Assange hearing ‘significant’ for tiny Pacific island Saipan

WikiLeaks founder Julian Assange’s court hearing in Saipan is set to make “this dot in the middle of the Pacific” the centre of the world, for one day, says a CNMI journalist.

The Northern Marianas – a tiny group of Islands in the Pacific with a population of about 50,000 – is gearing up for a landmark legal case.

In 2010, WikiLeaks released hundreds of thousands of classified US military documents on Washington’s wars in Afghanistan and Iraq – the largest security breaches of their kind in US military history.

Assange is expected to plead guilty to a US espionage charge in the US District Court for the Northern Mariana Islands on Wednesday at 9am local time. journalist and RNZ Pacific’s Saipan correspondent Mark Rabago will be in court, and said it was a significant moment for Saipan.

“Not everybody knows Saipan, much less can spell it right. So it’s one of the few times in a decade that CNMI or Saipan is put in the map,” he said.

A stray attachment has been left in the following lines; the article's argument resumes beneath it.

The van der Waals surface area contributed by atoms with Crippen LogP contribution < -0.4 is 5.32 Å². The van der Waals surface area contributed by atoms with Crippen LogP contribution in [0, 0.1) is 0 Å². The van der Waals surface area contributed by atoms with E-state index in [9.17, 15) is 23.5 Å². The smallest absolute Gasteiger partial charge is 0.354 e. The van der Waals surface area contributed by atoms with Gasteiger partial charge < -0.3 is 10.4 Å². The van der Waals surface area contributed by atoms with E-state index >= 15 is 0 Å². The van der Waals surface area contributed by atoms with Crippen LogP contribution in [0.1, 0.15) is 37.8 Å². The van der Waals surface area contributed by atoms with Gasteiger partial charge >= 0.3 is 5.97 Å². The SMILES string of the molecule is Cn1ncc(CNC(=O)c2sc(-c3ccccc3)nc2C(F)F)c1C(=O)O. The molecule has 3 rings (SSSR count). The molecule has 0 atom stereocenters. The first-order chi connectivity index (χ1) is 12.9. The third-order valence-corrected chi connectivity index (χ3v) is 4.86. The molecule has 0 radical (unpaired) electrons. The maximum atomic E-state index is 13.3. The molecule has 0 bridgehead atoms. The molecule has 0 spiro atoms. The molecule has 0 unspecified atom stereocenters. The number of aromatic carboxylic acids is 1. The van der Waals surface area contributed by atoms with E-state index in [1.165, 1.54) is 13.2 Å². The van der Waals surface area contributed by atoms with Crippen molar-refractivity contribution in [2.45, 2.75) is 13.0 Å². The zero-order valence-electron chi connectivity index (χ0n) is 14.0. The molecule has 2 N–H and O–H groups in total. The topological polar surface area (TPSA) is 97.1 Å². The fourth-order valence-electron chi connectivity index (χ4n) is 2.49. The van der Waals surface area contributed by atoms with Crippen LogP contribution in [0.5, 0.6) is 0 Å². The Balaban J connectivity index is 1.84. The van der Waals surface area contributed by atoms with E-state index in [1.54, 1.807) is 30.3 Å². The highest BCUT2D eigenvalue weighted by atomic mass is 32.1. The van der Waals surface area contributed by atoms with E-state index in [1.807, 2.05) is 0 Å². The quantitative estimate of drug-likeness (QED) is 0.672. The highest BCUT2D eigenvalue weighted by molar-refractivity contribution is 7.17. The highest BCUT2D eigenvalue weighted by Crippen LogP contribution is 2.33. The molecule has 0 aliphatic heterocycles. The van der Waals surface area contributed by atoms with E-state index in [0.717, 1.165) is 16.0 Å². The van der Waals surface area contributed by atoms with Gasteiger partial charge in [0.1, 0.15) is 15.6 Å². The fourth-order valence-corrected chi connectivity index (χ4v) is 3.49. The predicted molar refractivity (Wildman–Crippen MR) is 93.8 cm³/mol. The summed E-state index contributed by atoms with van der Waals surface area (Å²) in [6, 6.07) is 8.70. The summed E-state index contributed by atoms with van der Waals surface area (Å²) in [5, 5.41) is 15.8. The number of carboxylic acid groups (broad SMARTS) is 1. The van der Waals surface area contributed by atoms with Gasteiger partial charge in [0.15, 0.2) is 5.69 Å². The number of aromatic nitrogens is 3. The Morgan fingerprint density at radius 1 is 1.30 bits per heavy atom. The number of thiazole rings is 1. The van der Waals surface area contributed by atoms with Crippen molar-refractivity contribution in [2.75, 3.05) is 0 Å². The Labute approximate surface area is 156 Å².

He said there was heavy interest from the world’s media and journalists from Japan were expected to fly in overnight.

“It’s significant that our little island, this dot in the middle of the Pacific, is the centre of the world,” Rabago said.

Assange was flying in from England via Thailand on a private jet, Rabago said.

He said it was not known exactly why the case was being heard in Saipan, but there was some speculation.

“He doesn’t want to step foot in the continental US and also Sapin Northern Mariana Islands is the closest to Australia, aside from Guam,” Rabago said.

Reuters is reporting Assange is expected to return home to Australia after that hearing.

Rabago added that Assange probably was not able to get a court date in Guam, and there was a court date open on Saipan.

According to the news on Radio New Zealand

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